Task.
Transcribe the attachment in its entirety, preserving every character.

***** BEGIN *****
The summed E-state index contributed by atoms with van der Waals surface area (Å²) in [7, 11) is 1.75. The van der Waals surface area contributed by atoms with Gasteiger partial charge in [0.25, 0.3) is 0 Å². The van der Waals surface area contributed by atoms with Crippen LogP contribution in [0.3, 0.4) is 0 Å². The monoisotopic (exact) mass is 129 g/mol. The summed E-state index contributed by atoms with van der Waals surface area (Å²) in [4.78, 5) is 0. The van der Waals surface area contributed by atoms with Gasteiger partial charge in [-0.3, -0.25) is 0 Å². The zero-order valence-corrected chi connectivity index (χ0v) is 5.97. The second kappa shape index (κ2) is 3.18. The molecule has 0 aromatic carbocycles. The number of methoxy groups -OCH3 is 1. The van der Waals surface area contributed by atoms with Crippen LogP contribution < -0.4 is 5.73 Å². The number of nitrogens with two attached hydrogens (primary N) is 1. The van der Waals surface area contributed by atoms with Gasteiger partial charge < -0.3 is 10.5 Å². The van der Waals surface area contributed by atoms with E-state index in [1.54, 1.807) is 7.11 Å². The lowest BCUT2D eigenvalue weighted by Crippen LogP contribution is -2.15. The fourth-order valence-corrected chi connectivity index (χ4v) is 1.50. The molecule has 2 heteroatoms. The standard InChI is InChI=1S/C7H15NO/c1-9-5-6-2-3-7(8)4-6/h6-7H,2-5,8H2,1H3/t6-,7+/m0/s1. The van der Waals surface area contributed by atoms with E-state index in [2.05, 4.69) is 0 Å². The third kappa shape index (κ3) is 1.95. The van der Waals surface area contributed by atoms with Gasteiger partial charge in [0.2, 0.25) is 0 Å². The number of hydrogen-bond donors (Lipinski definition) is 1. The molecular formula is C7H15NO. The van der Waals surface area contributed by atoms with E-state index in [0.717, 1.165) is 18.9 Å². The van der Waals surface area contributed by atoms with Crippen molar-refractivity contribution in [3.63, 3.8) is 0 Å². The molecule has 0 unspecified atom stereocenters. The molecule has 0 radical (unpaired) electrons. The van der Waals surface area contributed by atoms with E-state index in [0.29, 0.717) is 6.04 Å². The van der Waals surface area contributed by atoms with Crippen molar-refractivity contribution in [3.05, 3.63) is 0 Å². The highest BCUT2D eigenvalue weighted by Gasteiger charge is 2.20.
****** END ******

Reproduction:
The summed E-state index contributed by atoms with van der Waals surface area (Å²) in [7, 11) is 1.75. The van der Waals surface area contributed by atoms with Gasteiger partial charge in [0.25, 0.3) is 0 Å². The van der Waals surface area contributed by atoms with Crippen LogP contribution in [0.3, 0.4) is 0 Å². The monoisotopic (exact) mass is 129 g/mol. The summed E-state index contributed by atoms with van der Waals surface area (Å²) in [4.78, 5) is 0. The van der Waals surface area contributed by atoms with Gasteiger partial charge in [-0.3, -0.25) is 0 Å². The zero-order valence-corrected chi connectivity index (χ0v) is 5.97. The second kappa shape index (κ2) is 3.18. The molecule has 0 aromatic carbocycles. The number of methoxy groups -OCH3 is 1. The van der Waals surface area contributed by atoms with Crippen LogP contribution < -0.4 is 5.73 Å². The number of nitrogens with two attached hydrogens (primary N) is 1. The van der Waals surface area contributed by atoms with Gasteiger partial charge < -0.3 is 10.5 Å². The van der Waals surface area contributed by atoms with E-state index in [1.54, 1.807) is 7.11 Å². The lowest BCUT2D eigenvalue weighted by Crippen LogP contribution is -2.15. The fourth-order valence-corrected chi connectivity index (χ4v) is 1.50. The molecule has 2 heteroatoms. The standard InChI is InChI=1S/C7H15NO/c1-9-5-6-2-3-7(8)4-6/h6-7H,2-5,8H2,1H3/t6-,7+/m0/s1. The van der Waals surface area contributed by atoms with E-state index in [2.05, 4.69) is 0 Å². The third kappa shape index (κ3) is 1.95. The van der Waals surface area contributed by atoms with Gasteiger partial charge in [0.2, 0.25) is 0 Å². The number of hydrogen-bond donors (Lipinski definition) is 1. The molecular formula is C7H15NO. The van der Waals surface area contributed by atoms with E-state index in [0.717, 1.165) is 18.9 Å². The van der Waals surface area contributed by atoms with Crippen molar-refractivity contribution in [3.63, 3.8) is 0 Å². The molecule has 0 unspecified atom stereocenters. The molecule has 0 radical (unpaired) electrons. The van der Waals surface area contributed by atoms with E-state index in [0.29, 0.717) is 6.04 Å². The van der Waals surface area contributed by atoms with Crippen molar-refractivity contribution in [3.05, 3.63) is 0 Å². The highest BCUT2D eigenvalue weighted by Gasteiger charge is 2.20.